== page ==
Slow Squeeze; Surprised Break

Yet another term that firearms instructors have been conditioned to use throughout their daily interactions with seasoned or brand new shooters. If you will let us jump up on a box, just for a minute? Is any trigger squeezing actually a surprise? Whether it be training, sporting or real life, you are deliberately removing any slack from the trigger moving closer towards your desired end state of sending a round down range and into your intended target. Personally…we think the term is ridiculous, but we understand the idea behind it…purpose is for shooters to concentrate on the other fundamentals of shooting and not the trigger pull…greatly reducing the chance for anticipated shot breaks…[off of box]

A smooth and consistent trigger offers a level of shoot ability from the factory

 

Factory triggers, historically have been a single point of contention with us regarding take up and over travel. The felt resistance is what it is…anything less than a double action pull of 12 lbs is a plus in our book for tactical pistols anyway. Striker fired pistols luckily do not have to contend with the double action stuff so, now there is the over travel and reset that are commonly annoying feats…or have been up to this point.

We put  400 rounds through the RP9 at a decent pace, its trigger performed the same throughout and after we were finished for the day. Its trigger broke within Remington’s suggested specs of the 5.5-7lb threshold. Consistency is key with shooting,  and Remington built and installed one of the more consistent “out of the box” triggers in its affordable striker fired platform. The trigger was one that is effective in our end-use needs. Would we replace it if there was an option…Probably not, but everyone has their preference? Remember, that the RP9 was designed and developed to fit the affordability bill that is hyper-functional and applicable to everyday shooters.

Hard End-Use

The PVD finish and beveled slide give the RP9 a sleek look with added comfort

The RP is by no means an out of the box “perfect” pistol. It does, however, have all the makings to check a variety of practical boxes. The PVD (Physical Vapor Deposition) coated slide makes for a sleek look with extra durability throughout the pistols lifespan. The PVD material adheres to the stainless-steel slide and barrel for an extra durable barrier between the elements and critical parts of the pistol. PVD has proven to be significantly lighter and stronger than other coatings and is quickly becoming the coating of choice above other coating options. PVD is available in various colors, but according to Remington, this is a process that can get expensive. For now, Remington products will be [for all intent and purpose] graphite black, but who knows, we may see some other practical colors soon!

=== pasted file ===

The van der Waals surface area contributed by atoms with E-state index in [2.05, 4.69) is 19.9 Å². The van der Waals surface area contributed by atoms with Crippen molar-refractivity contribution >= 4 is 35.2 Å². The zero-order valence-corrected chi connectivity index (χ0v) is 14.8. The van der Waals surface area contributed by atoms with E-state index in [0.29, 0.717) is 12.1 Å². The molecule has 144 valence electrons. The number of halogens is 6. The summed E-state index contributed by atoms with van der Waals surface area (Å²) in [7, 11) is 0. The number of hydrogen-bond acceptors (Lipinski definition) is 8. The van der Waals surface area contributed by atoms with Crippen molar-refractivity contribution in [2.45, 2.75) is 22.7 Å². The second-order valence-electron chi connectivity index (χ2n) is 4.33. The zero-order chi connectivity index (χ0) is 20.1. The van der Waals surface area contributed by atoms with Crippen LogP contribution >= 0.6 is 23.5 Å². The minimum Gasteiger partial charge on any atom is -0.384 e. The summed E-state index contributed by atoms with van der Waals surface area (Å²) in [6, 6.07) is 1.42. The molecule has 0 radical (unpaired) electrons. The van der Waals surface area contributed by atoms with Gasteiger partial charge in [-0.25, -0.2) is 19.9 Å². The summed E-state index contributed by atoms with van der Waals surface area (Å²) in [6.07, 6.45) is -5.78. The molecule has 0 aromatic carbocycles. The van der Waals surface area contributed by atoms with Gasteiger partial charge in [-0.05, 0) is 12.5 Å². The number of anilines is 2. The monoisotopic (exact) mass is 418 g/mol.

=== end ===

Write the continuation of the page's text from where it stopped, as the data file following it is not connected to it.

Throughout our testing of the RP9, we were bound and determined to test this sorcery called PVD, we consistently drew and holstered the pistol, into and out of a bolteron, thermo-plastic rig from High Threat Concealment. No matter the method and ferocity, the plastic did not leave wear or marks on the pistol. Once we wrapped up our courses of fire, carbon build-up at the front of the pistol wiped off effortlessly. PVD is resistant to common solvents and lubricants as well…so long as they are used in the method in which they are designed…don’t leave your PVD coated products submerged in a corrosive solvent for a period of time…

Common sense is not always a common virtue.

With an ambidextrous slide lock/release, those who are wrong handed shooters will enjoy easy slide manipulation. Coming from an instructor background, watching a lefty fumble around with a striker pistol that does not offer ambi controls for the first time is invigorating by the unequivocal stretching of nerves. By proxy, the muzzle of the pistol swings around which commonly results in grabbing the gun to ensure the muzzle stays pointing in a direction where no one would be ventilated should it discharge. The RP has a little something for everyone!

Aside from its grip, slide coatings and trigger, another check in the proverbial box for the RP9 is the contour and shape of the slide. At its base, the RP9’s slide is of “standard” width of 1.2 inches and tapers to .80 at the sight bases. Remington cut contouring angles and can aid in comfort when wearing the RP9 in a concealed capacity. We often found ourselves using the contours and ample cocking serrations for press checking and manipulating the slide throughout live fire testing.